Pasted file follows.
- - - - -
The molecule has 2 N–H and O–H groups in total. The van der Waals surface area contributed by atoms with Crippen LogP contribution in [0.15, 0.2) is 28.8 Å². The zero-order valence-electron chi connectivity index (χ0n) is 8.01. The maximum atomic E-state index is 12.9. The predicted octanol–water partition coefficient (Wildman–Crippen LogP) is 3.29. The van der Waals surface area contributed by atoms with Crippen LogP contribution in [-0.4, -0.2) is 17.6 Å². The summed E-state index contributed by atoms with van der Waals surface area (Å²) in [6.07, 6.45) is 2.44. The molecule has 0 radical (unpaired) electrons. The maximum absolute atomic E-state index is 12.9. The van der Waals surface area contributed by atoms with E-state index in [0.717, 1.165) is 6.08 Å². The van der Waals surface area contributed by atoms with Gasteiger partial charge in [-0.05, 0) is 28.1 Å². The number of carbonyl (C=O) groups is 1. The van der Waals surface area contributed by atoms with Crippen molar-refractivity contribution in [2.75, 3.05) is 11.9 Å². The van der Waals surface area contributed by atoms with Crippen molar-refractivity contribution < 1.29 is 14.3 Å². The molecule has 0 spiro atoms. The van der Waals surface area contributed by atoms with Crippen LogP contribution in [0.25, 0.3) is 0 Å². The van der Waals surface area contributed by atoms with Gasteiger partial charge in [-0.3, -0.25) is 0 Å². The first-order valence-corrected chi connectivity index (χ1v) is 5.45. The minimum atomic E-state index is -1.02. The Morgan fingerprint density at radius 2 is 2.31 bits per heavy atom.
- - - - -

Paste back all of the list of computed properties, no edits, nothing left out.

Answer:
The molecule has 2 N–H and O–H groups in total. The van der Waals surface area contributed by atoms with Crippen LogP contribution in [0.15, 0.2) is 28.8 Å². The zero-order valence-electron chi connectivity index (χ0n) is 8.01. The maximum atomic E-state index is 12.9. The predicted octanol–water partition coefficient (Wildman–Crippen LogP) is 3.29. The van der Waals surface area contributed by atoms with Crippen LogP contribution in [-0.4, -0.2) is 17.6 Å². The summed E-state index contributed by atoms with van der Waals surface area (Å²) in [6.07, 6.45) is 2.44. The molecule has 0 radical (unpaired) electrons. The maximum absolute atomic E-state index is 12.9. The van der Waals surface area contributed by atoms with E-state index in [0.717, 1.165) is 6.08 Å². The van der Waals surface area contributed by atoms with Gasteiger partial charge in [-0.05, 0) is 28.1 Å². The number of carbonyl (C=O) groups is 1. The van der Waals surface area contributed by atoms with Crippen molar-refractivity contribution in [2.75, 3.05) is 11.9 Å². The van der Waals surface area contributed by atoms with Crippen molar-refractivity contribution < 1.29 is 14.3 Å². The molecule has 0 spiro atoms. The van der Waals surface area contributed by atoms with Crippen LogP contribution in [0.25, 0.3) is 0 Å². The van der Waals surface area contributed by atoms with Gasteiger partial charge in [-0.3, -0.25) is 0 Å². The first-order valence-corrected chi connectivity index (χ1v) is 5.45. The minimum atomic E-state index is -1.02. The Morgan fingerprint density at radius 2 is 2.31 bits per heavy atom.